Signal-drumming was apparently nearly a lost art even by Oakenshield’s generation. “The practice was limited and largely unnecessary, in Erebor,” he explains. “It was kept up for the sake of tradition, valued for performance and aesthetics, not the vital form of communication it had once been.”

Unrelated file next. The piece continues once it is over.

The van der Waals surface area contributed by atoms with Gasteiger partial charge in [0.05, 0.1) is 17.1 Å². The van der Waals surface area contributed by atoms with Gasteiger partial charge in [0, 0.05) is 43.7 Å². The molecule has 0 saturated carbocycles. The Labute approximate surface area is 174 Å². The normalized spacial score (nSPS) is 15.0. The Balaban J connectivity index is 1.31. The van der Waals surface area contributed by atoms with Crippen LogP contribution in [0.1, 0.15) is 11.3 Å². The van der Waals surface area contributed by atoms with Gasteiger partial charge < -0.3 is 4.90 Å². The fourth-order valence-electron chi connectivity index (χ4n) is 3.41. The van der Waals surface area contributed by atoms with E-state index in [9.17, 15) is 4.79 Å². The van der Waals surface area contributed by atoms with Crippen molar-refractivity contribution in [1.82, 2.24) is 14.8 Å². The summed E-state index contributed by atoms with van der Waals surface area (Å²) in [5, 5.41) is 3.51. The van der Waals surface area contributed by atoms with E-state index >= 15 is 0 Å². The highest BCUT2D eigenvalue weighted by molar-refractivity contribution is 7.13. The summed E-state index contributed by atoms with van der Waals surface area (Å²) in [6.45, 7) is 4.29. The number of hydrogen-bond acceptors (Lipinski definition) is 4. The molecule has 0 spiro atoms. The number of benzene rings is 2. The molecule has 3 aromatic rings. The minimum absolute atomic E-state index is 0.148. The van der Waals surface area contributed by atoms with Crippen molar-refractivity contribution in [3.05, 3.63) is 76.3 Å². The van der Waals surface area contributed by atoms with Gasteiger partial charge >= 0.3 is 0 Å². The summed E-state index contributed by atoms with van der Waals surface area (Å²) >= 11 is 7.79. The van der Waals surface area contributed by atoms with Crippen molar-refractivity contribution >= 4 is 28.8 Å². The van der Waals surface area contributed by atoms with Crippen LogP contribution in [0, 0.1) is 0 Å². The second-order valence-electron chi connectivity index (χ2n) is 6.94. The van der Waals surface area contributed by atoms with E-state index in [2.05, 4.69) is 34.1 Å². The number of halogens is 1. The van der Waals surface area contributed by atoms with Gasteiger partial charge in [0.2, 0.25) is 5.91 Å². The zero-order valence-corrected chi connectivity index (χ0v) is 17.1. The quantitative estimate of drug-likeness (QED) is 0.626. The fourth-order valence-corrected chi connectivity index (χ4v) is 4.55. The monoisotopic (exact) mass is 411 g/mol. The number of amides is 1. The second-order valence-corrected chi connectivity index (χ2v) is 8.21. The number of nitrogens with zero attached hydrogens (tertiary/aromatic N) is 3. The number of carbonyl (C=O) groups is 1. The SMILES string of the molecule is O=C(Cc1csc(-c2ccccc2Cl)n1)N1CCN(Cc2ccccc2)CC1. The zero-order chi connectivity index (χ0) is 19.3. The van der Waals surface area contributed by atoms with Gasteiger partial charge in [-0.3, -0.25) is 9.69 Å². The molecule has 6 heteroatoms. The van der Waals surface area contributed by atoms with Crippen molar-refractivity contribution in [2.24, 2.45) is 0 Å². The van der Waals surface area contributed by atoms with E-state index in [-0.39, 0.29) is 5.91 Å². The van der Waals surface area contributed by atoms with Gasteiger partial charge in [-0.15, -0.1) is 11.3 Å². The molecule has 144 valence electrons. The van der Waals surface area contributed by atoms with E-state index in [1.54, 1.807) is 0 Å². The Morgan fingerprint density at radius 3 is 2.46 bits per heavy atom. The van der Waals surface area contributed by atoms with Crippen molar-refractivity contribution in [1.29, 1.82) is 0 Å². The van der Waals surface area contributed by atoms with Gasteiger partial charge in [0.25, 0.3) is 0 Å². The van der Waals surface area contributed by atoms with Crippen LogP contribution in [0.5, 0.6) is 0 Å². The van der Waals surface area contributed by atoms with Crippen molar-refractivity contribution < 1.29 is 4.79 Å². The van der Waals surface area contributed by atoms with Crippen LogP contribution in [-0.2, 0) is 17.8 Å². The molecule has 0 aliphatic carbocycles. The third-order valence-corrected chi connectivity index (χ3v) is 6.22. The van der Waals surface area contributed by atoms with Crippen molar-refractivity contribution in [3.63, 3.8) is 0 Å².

Vital indeed. A living, thriving language, the pulse in the veins of a once-massive civilization— unimaginably massive, by today’s standards. It was capable of sending incredibly complex messages over great distances underground, and in the days when Durin’s folk ruled the entirety of Gundabad and the Misty Mountains, the first and often most reliable word to come from faraway cities was the echo of drums, in caverns deeper than most of the citizenry had cause to venture. The signal-drummers did, though, and boomed out information like a flowing river from city to city in their complex encoded rhythms. So who were these musicians? Much more than musicians, Oakenshield tells us seriously, and if the two crafts held some skills in common, they were as separate and specialized as that of a sculptor versus a bridge-carpenter. It was a job endowed with a huge amount of responsibility, and took a lifetime of training on top of an inborn talent. “A good signal-drummer could hear the color of another one’s beard,” Oakenshield quips with a startling and compelling smile. “So the saying went.”